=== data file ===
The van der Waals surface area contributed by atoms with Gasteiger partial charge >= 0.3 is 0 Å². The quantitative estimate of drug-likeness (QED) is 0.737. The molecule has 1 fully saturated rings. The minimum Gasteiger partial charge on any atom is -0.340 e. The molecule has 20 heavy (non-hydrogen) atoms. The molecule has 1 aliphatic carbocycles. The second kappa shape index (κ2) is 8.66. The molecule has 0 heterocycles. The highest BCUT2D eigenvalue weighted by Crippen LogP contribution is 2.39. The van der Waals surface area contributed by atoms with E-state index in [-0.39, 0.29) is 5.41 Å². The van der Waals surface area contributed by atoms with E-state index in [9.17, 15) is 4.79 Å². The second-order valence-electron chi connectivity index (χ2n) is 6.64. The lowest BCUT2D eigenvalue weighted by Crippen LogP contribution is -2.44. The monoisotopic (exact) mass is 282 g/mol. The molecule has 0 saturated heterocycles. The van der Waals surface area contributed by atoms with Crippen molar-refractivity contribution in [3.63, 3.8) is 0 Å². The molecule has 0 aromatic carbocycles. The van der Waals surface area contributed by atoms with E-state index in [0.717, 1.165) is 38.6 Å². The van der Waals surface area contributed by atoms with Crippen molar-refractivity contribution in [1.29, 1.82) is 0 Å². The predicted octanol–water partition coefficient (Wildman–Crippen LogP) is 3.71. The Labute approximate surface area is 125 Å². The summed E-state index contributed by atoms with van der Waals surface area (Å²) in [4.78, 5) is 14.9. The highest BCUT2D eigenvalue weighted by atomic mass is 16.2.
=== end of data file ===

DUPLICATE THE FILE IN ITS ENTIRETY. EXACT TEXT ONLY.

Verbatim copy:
The van der Waals surface area contributed by atoms with Gasteiger partial charge >= 0.3 is 0 Å². The quantitative estimate of drug-likeness (QED) is 0.737. The molecule has 1 fully saturated rings. The minimum Gasteiger partial charge on any atom is -0.340 e. The molecule has 20 heavy (non-hydrogen) atoms. The molecule has 1 aliphatic carbocycles. The second kappa shape index (κ2) is 8.66. The molecule has 0 heterocycles. The highest BCUT2D eigenvalue weighted by Crippen LogP contribution is 2.39. The van der Waals surface area contributed by atoms with E-state index in [-0.39, 0.29) is 5.41 Å². The van der Waals surface area contributed by atoms with E-state index in [9.17, 15) is 4.79 Å². The second-order valence-electron chi connectivity index (χ2n) is 6.64. The lowest BCUT2D eigenvalue weighted by Crippen LogP contribution is -2.44. The monoisotopic (exact) mass is 282 g/mol. The molecule has 0 saturated heterocycles. The van der Waals surface area contributed by atoms with Crippen molar-refractivity contribution in [3.63, 3.8) is 0 Å². The molecule has 0 aromatic carbocycles. The van der Waals surface area contributed by atoms with E-state index in [0.717, 1.165) is 38.6 Å². The van der Waals surface area contributed by atoms with Crippen molar-refractivity contribution in [1.29, 1.82) is 0 Å². The predicted octanol–water partition coefficient (Wildman–Crippen LogP) is 3.71. The Labute approximate surface area is 125 Å². The summed E-state index contributed by atoms with van der Waals surface area (Å²) in [4.78, 5) is 14.9. The highest BCUT2D eigenvalue weighted by atomic mass is 16.2.